Mumbai, June 9 : An all-India Christian organisation on Friday took umbrage to an offending chapter in a Gujarat textbook which refers to Jesus Christ as a ‘demon’ and demanded that the book be withdrawn.
The Indian Christian Voice, an organisation representing the larger interests of the Christian community in India, said in a statement that the reference has deeply hurt the religious sentiments of both Christians and Muslims, who also regard him as a highly revered Prophet in Islam.
“The Christian community, known worldwide as peace-loving, is deeply offended by the chapter in the textbook prepared by Gujarat State School Textbook Board. We demand criminal action against the perpetrators and an unconditional apology from the state government,” ICV President Abraham Mathai told
He said the book must be withdrawn and/or re-issued only after incorporating corrections, and the state government must re-assure the minority communities about its commitment to protect them.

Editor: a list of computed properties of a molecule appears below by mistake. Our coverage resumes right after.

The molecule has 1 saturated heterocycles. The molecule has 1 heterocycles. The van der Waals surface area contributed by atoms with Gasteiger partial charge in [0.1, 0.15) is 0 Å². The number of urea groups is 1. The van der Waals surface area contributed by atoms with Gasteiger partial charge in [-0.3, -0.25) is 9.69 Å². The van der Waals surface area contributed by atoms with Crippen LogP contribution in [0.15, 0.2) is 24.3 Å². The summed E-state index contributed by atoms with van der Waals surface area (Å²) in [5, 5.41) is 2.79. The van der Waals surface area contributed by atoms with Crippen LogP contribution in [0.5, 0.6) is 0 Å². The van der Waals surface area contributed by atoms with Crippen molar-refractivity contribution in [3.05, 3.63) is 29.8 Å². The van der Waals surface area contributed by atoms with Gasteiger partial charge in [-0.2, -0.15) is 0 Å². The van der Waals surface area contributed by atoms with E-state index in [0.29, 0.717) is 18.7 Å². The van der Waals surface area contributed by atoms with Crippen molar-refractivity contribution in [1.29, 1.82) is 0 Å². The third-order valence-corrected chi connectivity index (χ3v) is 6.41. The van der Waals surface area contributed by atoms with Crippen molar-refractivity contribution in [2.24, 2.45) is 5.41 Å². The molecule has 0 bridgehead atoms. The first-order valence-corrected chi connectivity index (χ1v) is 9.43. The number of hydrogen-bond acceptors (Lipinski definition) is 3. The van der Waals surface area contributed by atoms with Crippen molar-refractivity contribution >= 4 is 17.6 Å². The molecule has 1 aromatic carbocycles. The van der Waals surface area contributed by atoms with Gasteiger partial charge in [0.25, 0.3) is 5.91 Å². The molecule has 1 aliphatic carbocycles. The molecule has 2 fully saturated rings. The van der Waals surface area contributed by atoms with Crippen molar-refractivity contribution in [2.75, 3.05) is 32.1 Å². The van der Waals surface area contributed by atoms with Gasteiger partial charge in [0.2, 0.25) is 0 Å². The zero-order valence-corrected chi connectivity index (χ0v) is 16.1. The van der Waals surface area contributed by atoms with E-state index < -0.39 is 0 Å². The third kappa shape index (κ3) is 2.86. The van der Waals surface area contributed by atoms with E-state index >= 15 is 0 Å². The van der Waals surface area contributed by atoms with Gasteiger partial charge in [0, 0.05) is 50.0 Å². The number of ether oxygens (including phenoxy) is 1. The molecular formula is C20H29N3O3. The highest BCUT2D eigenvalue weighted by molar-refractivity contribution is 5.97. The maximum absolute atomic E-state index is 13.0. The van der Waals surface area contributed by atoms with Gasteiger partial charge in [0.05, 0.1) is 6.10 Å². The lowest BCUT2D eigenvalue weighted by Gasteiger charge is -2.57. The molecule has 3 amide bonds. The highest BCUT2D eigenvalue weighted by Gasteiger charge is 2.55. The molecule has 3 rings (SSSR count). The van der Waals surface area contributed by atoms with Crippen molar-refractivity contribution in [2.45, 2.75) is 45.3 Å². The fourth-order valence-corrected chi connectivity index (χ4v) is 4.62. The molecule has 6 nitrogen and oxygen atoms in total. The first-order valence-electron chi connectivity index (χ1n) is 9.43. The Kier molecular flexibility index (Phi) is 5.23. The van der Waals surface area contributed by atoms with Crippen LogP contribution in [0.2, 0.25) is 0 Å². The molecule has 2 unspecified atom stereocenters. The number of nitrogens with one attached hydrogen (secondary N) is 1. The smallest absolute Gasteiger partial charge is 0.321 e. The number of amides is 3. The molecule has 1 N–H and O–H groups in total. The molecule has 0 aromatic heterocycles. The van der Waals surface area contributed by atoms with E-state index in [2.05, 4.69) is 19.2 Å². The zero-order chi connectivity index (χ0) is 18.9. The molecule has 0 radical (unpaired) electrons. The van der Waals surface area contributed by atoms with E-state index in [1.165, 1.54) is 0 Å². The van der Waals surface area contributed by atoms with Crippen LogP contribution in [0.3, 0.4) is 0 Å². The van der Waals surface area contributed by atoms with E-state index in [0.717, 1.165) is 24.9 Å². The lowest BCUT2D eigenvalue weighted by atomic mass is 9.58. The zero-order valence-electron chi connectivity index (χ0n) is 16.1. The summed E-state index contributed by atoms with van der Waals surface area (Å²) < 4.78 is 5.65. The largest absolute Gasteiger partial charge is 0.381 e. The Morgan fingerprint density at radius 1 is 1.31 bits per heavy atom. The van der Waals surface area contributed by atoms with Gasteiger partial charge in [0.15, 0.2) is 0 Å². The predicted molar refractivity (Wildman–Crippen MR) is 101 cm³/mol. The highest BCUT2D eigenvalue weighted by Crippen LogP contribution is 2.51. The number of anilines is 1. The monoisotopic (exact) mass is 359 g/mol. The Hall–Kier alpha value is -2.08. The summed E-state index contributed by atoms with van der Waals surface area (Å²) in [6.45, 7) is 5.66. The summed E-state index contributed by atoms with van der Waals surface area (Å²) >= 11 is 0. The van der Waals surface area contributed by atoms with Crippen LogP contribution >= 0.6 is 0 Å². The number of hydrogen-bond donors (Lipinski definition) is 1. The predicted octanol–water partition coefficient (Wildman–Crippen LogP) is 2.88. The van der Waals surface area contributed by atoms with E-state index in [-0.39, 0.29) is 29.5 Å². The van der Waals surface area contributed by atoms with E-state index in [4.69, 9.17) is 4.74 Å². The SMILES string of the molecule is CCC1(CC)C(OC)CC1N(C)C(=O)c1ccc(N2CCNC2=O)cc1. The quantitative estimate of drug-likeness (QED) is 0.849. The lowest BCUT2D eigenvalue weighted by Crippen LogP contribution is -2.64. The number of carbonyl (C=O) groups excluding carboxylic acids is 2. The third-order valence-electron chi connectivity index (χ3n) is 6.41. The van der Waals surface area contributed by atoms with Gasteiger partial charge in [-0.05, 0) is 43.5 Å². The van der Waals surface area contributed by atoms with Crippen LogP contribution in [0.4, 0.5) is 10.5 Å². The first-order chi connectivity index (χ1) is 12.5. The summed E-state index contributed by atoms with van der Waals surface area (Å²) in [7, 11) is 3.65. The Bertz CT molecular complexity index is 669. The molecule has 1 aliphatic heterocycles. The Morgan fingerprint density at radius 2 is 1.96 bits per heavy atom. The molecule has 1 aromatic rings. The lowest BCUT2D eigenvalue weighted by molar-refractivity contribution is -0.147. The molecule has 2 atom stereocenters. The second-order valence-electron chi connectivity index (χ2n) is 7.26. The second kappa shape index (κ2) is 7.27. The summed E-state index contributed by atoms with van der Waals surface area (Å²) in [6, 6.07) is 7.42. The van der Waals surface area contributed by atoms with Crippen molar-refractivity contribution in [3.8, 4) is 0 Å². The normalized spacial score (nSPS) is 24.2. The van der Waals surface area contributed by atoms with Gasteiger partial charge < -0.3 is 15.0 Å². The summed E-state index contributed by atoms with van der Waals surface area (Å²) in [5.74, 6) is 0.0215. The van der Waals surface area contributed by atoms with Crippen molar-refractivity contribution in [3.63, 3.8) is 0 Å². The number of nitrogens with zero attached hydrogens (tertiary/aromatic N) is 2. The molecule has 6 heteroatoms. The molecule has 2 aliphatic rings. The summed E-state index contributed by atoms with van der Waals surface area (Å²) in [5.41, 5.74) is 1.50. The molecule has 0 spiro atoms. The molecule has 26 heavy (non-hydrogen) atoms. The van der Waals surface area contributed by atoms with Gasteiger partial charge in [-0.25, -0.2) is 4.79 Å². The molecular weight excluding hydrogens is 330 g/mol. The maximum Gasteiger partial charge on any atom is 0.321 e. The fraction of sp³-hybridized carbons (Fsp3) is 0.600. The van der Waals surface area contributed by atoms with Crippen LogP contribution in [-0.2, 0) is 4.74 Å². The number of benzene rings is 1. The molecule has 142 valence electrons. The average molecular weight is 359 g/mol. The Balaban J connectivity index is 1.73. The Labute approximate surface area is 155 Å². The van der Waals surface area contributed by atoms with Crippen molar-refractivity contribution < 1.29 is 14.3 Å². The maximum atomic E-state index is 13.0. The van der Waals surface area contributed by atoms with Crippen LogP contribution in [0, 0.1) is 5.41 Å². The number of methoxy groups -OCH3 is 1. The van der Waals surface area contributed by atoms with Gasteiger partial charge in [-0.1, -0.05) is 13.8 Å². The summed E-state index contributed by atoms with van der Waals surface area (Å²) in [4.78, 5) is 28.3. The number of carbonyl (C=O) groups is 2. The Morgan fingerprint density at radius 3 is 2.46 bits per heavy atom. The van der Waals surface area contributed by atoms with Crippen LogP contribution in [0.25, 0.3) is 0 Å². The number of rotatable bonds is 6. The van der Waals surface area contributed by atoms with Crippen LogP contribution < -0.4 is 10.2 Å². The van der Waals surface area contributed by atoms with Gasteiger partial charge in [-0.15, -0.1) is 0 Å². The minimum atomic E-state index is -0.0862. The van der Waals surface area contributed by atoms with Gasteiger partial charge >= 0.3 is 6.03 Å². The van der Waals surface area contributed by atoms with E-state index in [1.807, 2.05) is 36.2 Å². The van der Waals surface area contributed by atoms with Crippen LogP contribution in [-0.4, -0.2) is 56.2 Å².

“Such wild and reckless statements have the potential to spark off a conflagration that could seriously jeopardise communal harmony. In the larger interest of peace, this particular edition of the book must be withdrawn and banned immediately,” Mathai said.
The ICV chief said the offence invites action under Section 295A of the Indian Penal Code, pertaining to hurting religious sentiments of any class and must be invoked against those responsible to ensure such a ‘typo’ is never repeated in future.
The controversy erupted after the recent discovery of the allegedly offensive statement in the Hindi Class IX textbook published by GSSTB, using the adjective ‘haivaan’ (demon) while referring to Jesus Christ.
The statement reads: “Is sambandh me ‘haivaan Issa’ ka ek kathan sada smaraniya hai. (In this context, a statement by ‘demon Jesus’ is always memorable).”
The Gujarat Christian community took up the matter with the state government over a month back.
The officials called it a ‘typo’ as the word could mean ‘demon’, ‘devil’ or ‘beast’ and even promised to correct it, but later nothing happened, Mathai said.